Yes, I think there's a blend of things going on. First of all, there is the investment in new technologies that all of the players in the industry like EV, have a real fear of missing out on. The idea that they're going to take a pause based on the macroeconomic concerns and let their competitors build out their fleets and be far ahead of them in terms of their ability to turn out hundreds of thousands of vehicles a year, they just can't wait. And so they're having to power through a still dynamic economic environment. And of course, that's EV and battery. I would say it's also semiconductor as well, where they have to build this capacity. In general, we're seeing across a broader spectrum of verticals the idea that automation is going to help them be more resilient and is going to enable greater productivity from their workforce. So it's not so much about the direct substitution of automation for labor, it's making that labor more productive. And I think that's a general trend that we're seeing across other of our verticals, food and beverage, pharma and so on. So we're seeing that. We're not tone-deaf to the concerns about the economy. And in terms of our own operations, when I talk about taking a conservative approach, we're watching that. We're prudently adding resources as needed to fuel new growth, but we're very aware of the macro. It's just not going to have as much of an effect on us in the current fiscal year because of a huge backlog that we have, and we're building backlog that's going to go well into '24 and beyond.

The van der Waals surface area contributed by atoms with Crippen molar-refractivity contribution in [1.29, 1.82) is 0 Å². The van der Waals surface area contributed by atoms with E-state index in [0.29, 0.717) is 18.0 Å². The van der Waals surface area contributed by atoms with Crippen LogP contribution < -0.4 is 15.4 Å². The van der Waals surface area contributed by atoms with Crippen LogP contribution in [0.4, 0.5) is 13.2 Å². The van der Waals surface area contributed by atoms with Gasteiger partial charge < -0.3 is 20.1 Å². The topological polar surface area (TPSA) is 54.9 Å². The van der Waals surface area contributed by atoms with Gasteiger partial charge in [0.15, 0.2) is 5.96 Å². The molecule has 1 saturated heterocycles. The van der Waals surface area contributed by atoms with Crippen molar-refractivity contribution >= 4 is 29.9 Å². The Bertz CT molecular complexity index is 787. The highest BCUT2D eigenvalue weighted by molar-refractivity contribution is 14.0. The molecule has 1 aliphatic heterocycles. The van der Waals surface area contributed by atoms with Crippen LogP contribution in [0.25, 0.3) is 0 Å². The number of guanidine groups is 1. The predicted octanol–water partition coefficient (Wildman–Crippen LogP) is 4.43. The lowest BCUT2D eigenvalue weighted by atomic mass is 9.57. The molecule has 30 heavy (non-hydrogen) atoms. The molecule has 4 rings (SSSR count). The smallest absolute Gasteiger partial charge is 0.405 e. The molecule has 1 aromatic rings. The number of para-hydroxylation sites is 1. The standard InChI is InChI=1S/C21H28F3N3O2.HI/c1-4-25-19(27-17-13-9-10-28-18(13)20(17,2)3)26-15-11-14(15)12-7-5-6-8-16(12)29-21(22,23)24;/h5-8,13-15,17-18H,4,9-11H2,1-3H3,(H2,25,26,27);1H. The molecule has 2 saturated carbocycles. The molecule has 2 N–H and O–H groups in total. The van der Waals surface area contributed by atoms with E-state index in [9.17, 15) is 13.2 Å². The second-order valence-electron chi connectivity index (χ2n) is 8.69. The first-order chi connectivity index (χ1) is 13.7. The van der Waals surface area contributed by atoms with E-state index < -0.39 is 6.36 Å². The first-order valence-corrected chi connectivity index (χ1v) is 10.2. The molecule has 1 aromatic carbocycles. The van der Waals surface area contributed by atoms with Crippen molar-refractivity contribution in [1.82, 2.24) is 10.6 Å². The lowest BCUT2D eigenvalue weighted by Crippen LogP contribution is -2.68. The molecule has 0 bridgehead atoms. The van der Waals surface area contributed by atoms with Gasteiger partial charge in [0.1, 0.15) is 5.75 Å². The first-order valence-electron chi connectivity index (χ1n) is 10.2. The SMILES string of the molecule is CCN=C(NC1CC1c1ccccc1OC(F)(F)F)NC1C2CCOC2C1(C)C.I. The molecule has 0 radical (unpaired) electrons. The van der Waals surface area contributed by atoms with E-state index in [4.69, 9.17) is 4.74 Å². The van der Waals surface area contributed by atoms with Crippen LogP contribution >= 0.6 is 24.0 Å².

Josh Pokrzywinski
Analyst at Morgan Stanley

Got you. That's helpful. And then just a follow-up on maybe putting some of these announcements we see out there in context. I think the White House put out something fairly recently, talking about across different verticals like ones you mentioned, some $350 billion or $400 billion worth of projects over the next several years. What's sort of the automation exposure within that for some of these bigger announcements? Is it 2% of the spend? 10% of the spend? Just trying to maybe kind of dimensionalize that versus kind of the bigger numbers that we see?

Blake Moret
Chairman and Chief Executive Officer at Rockwell Automation

Yeah, Josh, I wish I could construct an equation that would give you the percentages by vertical and give us our guide for us. But unfortunately, there's a huge amount of variability between the different industries, and of course, between greenfield, brownfield and so on. A lot of the brownfield-type investments are going to carry with it a higher percentage. Some of those are dedicated to the things that we offer in terms of automation and information management and the related services. The percentage spend for a new fab or a major new EV complex, it's going to be a small percentage of the total. And our job is to maximize the wins in our traditional value, but work really hard as we're doing in areas like semi and EV to add share of wallet, like we're doing with independent cart really in both of those as we're doing in software on the EV side and so on. So I hope that while that percentage of the total capex remains fairly low, it's high value, it's profitable and it's growing each year.

Josh Pokrzywinski
Analyst at Morgan Stanley

Very helpful as always, I'll get back in queue.

Blake Moret
Chairman and Chief Executive Officer at Rockwell Automation

Yeah, thanks, Josh.

Operator

Our next question comes from Julian Mitchell from Barclays. Please go ahead, your line is open.

Julian Mitchell
Analyst at Barclays

Hi, good morning. I just wanted to circle back to the margins as that was the main area of surprise I guess in the quarter. So I think, Nick, you talked about a 20% segment margin in the first half and sort of 22% in the second half. Is it life cycle services that's seeing that biggest kind of half-on-half ramp? And then also, any help you could give us on thinking about the Software & Control operating leverage? I think that averaged about 70% the last three quarters, so exceptionally high performance. How should we think about that on a sort of run rate ahead?